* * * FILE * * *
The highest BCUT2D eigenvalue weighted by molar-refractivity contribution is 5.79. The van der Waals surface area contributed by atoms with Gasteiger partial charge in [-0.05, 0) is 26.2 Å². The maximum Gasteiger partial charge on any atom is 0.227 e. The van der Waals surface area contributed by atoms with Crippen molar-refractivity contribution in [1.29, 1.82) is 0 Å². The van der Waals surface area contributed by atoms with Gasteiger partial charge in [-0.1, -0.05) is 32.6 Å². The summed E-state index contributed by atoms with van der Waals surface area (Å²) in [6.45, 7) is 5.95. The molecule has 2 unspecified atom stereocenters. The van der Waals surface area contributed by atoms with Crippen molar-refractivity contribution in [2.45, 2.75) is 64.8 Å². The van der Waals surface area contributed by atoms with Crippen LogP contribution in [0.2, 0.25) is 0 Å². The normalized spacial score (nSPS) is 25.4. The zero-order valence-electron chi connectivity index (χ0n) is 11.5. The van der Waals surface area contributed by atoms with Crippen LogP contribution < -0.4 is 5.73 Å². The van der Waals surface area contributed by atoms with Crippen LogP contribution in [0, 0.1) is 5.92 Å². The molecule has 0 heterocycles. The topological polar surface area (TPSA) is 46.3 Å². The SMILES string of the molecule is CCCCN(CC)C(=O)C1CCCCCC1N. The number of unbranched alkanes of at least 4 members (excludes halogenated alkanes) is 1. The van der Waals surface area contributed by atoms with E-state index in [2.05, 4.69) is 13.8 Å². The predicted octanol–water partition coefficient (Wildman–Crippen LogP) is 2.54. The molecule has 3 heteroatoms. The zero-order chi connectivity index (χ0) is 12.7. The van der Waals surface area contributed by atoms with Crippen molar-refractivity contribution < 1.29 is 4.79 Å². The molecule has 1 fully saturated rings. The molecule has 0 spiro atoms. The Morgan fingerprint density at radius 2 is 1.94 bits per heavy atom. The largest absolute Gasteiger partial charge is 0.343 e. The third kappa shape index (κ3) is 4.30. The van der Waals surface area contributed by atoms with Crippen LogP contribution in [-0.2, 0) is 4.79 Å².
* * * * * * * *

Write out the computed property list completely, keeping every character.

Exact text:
The highest BCUT2D eigenvalue weighted by molar-refractivity contribution is 5.79. The van der Waals surface area contributed by atoms with Gasteiger partial charge in [-0.05, 0) is 26.2 Å². The maximum Gasteiger partial charge on any atom is 0.227 e. The van der Waals surface area contributed by atoms with Crippen molar-refractivity contribution in [1.29, 1.82) is 0 Å². The van der Waals surface area contributed by atoms with Gasteiger partial charge in [-0.1, -0.05) is 32.6 Å². The summed E-state index contributed by atoms with van der Waals surface area (Å²) in [6.45, 7) is 5.95. The molecule has 2 unspecified atom stereocenters. The van der Waals surface area contributed by atoms with Crippen molar-refractivity contribution in [2.45, 2.75) is 64.8 Å². The van der Waals surface area contributed by atoms with Crippen LogP contribution in [0.2, 0.25) is 0 Å². The normalized spacial score (nSPS) is 25.4. The zero-order valence-electron chi connectivity index (χ0n) is 11.5. The van der Waals surface area contributed by atoms with Crippen LogP contribution < -0.4 is 5.73 Å². The van der Waals surface area contributed by atoms with Crippen LogP contribution in [0, 0.1) is 5.92 Å². The molecule has 0 heterocycles. The topological polar surface area (TPSA) is 46.3 Å². The SMILES string of the molecule is CCCCN(CC)C(=O)C1CCCCCC1N. The number of unbranched alkanes of at least 4 members (excludes halogenated alkanes) is 1. The van der Waals surface area contributed by atoms with E-state index in [2.05, 4.69) is 13.8 Å². The predicted octanol–water partition coefficient (Wildman–Crippen LogP) is 2.54. The molecule has 3 heteroatoms. The zero-order chi connectivity index (χ0) is 12.7. The van der Waals surface area contributed by atoms with Crippen molar-refractivity contribution < 1.29 is 4.79 Å². The molecule has 1 fully saturated rings. The molecule has 0 spiro atoms. The Morgan fingerprint density at radius 2 is 1.94 bits per heavy atom. The largest absolute Gasteiger partial charge is 0.343 e. The third kappa shape index (κ3) is 4.30. The van der Waals surface area contributed by atoms with Crippen LogP contribution in [-0.2, 0) is 4.79 Å².